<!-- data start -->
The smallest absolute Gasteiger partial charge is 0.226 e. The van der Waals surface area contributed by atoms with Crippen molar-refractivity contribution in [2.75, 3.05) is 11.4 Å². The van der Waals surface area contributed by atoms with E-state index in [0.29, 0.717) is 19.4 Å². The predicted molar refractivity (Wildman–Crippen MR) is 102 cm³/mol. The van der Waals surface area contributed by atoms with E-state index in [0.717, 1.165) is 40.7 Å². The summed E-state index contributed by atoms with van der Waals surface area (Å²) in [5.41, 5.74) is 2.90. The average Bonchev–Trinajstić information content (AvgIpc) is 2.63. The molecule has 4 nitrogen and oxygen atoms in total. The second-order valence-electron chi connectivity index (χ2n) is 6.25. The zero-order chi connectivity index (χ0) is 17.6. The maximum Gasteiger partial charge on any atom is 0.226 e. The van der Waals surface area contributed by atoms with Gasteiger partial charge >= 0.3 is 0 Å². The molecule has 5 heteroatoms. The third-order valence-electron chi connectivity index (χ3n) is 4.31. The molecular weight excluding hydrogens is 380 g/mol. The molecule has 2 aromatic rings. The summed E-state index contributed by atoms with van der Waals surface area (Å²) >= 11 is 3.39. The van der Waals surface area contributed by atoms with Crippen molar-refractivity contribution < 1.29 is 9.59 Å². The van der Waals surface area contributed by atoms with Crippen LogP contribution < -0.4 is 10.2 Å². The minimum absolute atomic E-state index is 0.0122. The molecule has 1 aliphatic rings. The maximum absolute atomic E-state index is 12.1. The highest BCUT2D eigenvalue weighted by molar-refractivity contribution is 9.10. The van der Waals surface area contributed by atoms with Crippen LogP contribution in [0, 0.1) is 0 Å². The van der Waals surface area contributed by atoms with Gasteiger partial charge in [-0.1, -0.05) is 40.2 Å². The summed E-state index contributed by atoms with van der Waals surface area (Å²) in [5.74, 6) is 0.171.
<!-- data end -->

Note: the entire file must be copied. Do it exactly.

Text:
The smallest absolute Gasteiger partial charge is 0.226 e. The van der Waals surface area contributed by atoms with Crippen molar-refractivity contribution in [2.75, 3.05) is 11.4 Å². The van der Waals surface area contributed by atoms with E-state index in [0.29, 0.717) is 19.4 Å². The predicted molar refractivity (Wildman–Crippen MR) is 102 cm³/mol. The van der Waals surface area contributed by atoms with E-state index in [0.717, 1.165) is 40.7 Å². The summed E-state index contributed by atoms with van der Waals surface area (Å²) in [5.41, 5.74) is 2.90. The average Bonchev–Trinajstić information content (AvgIpc) is 2.63. The molecule has 4 nitrogen and oxygen atoms in total. The second-order valence-electron chi connectivity index (χ2n) is 6.25. The zero-order chi connectivity index (χ0) is 17.6. The maximum Gasteiger partial charge on any atom is 0.226 e. The van der Waals surface area contributed by atoms with Gasteiger partial charge >= 0.3 is 0 Å². The molecule has 5 heteroatoms. The third-order valence-electron chi connectivity index (χ3n) is 4.31. The molecular weight excluding hydrogens is 380 g/mol. The molecule has 2 aromatic rings. The summed E-state index contributed by atoms with van der Waals surface area (Å²) >= 11 is 3.39. The van der Waals surface area contributed by atoms with Crippen molar-refractivity contribution < 1.29 is 9.59 Å². The van der Waals surface area contributed by atoms with Crippen LogP contribution < -0.4 is 10.2 Å². The minimum absolute atomic E-state index is 0.0122. The molecule has 1 aliphatic rings. The maximum absolute atomic E-state index is 12.1. The highest BCUT2D eigenvalue weighted by molar-refractivity contribution is 9.10. The van der Waals surface area contributed by atoms with Crippen LogP contribution in [0, 0.1) is 0 Å². The van der Waals surface area contributed by atoms with Gasteiger partial charge in [-0.1, -0.05) is 40.2 Å². The summed E-state index contributed by atoms with van der Waals surface area (Å²) in [5.74, 6) is 0.171.